Nehammer’s party loses the election in Lower Austria


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Karl Nehammer’s party was defeated in Lower Austria, a stronghold of the formation. The first partial results show that the OVP took only 39.9% of the votes. The party leaders had a declared goal of a score of over 40%. They lost 10 percent in four years, reaching 39%, the weakest result since 1945, and lost its absolute majority in the lower Austrian parliament and probably also in the regional government. The extreme right, FPO, the party of freedom, reached 25%, an increase of 10 percent compared to the previous elections.

The Social Democrats also took almost 21%, also decreasing. With this score, the popular party lost its majority in the government and in the regional parliament. They must form a coalition with the social democrats or the extremists. That is if these two formations do not form an alliance with each other. Defeat now may be the prelude to the loss of power for Karl Nehammer.

Lower Austria is the state that gives the most parliamentarians to the upper house. More precisely, 12. Currently, seven of them are from OVP, Nehammer’s party. But the ruling coalition has the smallest possible majority in the upper house – the Federal Council – just one more seat than the opposition. So any loss in Lower Austria can destroy the ruling alliance in Vienna.

Lower Austria completely surrounds Vienna. It is the country’s largest state and second in population after Vienna. Many of those who work in the Austrian capital live in Lower Austria.

Vienna and Lower Austria are also home to more than half of all immigrants living on Austrian territory. That’s how immigration became a campaign theme for Nehammer and his party. Official government statistics can also explain what the chancellor has with Romania, in the context of the elections in Lower Austria.

Romanians are the largest immigrant group in this important region. There are almost 27,000 Romanians, more than 11% of all immigrants from Lower Austria. There are more Romanians in the region who voted today than Germans, Turks and Serbs.

Chancellor Karl Nehammer blames his party’s heavy defeat in Lower Austria on the multiple crises that have affected and are affecting Austria.

“It’s a bad time for governments because people are not happy with the situation. We have to understand that. What’s important, at the federal political level, but also at the regional political level, is to do something to help the people. Let’s give the signal that we are with them in these crises,” was Karl Nehammer’s first reaction.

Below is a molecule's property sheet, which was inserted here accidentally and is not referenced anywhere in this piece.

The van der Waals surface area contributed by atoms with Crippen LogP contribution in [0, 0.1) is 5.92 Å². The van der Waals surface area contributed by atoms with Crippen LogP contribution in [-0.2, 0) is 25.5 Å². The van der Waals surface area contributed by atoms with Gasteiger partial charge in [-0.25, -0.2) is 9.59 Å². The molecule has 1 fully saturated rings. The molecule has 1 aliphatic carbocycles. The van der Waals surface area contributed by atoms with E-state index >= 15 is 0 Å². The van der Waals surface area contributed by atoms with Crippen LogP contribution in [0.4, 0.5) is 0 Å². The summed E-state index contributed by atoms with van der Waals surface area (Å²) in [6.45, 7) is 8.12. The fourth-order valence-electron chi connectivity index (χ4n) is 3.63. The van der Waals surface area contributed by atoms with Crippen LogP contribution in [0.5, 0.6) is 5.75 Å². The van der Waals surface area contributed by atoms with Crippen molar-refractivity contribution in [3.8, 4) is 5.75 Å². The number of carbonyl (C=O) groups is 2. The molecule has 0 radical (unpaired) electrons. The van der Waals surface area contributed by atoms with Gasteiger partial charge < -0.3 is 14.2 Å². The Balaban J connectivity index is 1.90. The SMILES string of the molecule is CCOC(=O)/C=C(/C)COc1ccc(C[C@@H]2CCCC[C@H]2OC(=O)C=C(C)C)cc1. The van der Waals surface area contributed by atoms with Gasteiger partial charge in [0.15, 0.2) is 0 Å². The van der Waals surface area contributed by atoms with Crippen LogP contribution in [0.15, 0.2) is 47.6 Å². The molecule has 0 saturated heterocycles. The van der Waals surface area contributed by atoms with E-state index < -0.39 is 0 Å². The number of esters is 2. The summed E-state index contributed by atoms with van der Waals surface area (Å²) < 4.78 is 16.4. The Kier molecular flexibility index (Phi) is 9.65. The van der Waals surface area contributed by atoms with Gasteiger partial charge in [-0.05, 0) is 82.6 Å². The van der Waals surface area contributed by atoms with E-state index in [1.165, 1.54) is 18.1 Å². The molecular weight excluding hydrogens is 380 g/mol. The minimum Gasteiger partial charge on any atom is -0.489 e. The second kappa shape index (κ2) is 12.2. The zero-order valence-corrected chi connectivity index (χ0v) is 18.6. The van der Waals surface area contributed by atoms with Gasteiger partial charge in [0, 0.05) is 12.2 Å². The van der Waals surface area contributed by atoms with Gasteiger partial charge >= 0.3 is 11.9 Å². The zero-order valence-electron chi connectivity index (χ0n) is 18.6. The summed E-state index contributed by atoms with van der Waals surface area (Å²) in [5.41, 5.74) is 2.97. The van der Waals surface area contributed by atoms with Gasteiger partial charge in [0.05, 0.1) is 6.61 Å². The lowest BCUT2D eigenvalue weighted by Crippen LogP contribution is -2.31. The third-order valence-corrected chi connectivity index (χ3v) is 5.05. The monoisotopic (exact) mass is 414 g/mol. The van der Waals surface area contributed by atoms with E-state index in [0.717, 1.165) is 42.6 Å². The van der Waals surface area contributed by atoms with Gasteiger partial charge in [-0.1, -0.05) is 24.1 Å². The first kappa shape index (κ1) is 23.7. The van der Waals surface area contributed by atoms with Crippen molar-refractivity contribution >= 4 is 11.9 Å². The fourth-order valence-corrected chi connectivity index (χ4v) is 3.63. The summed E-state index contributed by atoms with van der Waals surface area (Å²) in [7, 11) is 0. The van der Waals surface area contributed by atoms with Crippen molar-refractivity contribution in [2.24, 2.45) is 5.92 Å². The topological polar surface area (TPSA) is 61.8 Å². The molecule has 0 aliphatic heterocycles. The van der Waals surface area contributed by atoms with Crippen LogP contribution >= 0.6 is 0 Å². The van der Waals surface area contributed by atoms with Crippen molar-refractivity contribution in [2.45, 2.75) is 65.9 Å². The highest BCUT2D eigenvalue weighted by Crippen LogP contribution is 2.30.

The OVP was also marked by corruption investigations, besides the global crises, with Austrian Chancellor Karl Nehammer, the leader of the OVP, admitting that corruption allegations contributed to Sunday’s poor score.

However, the leader of the OVP in the state, Johanna Mikl-Leitner, ruled out a resignation and explained that her party is looking to build a government with the Social Democrats or the far-right FPO party.

Romania’s stance

The conclusion about the “impact or lack of impact of the use of the Schengen theme” in Austria “can be easily drawn”, after the historic defeat suffered in Sunday’s elections by the Austrian People’s Party (ÖVP) of Chancellor Karl Nehammer, who on December 8 blocked Romania’s accession to Schengen, says the Romanian Foreign Minister, Bogdan Aurescu.

“We see the results of the elections in Austria. Of course, as Foreign Minister, I cannot comment on the results of internal elections in another state, but these results are very clear.  I think it is easy to draw a conclusion about the impact or lack of impact of using the Schengen theme in Austria, in this campaign or in this electoral context”, said Bogdan Aurescu on Monday.

The Foreign Minister said that “the most important thing” is for the authorities to continue the “constructive dialogue” and all the steps started with Austria, he recalled Klaus Iohannis’ discussion with the Austrian president and the re-sending of Romania’s ambassador to Vienna, Emil Hurezeanu, “a opening gesture that was appreciated by the Austrian side”.

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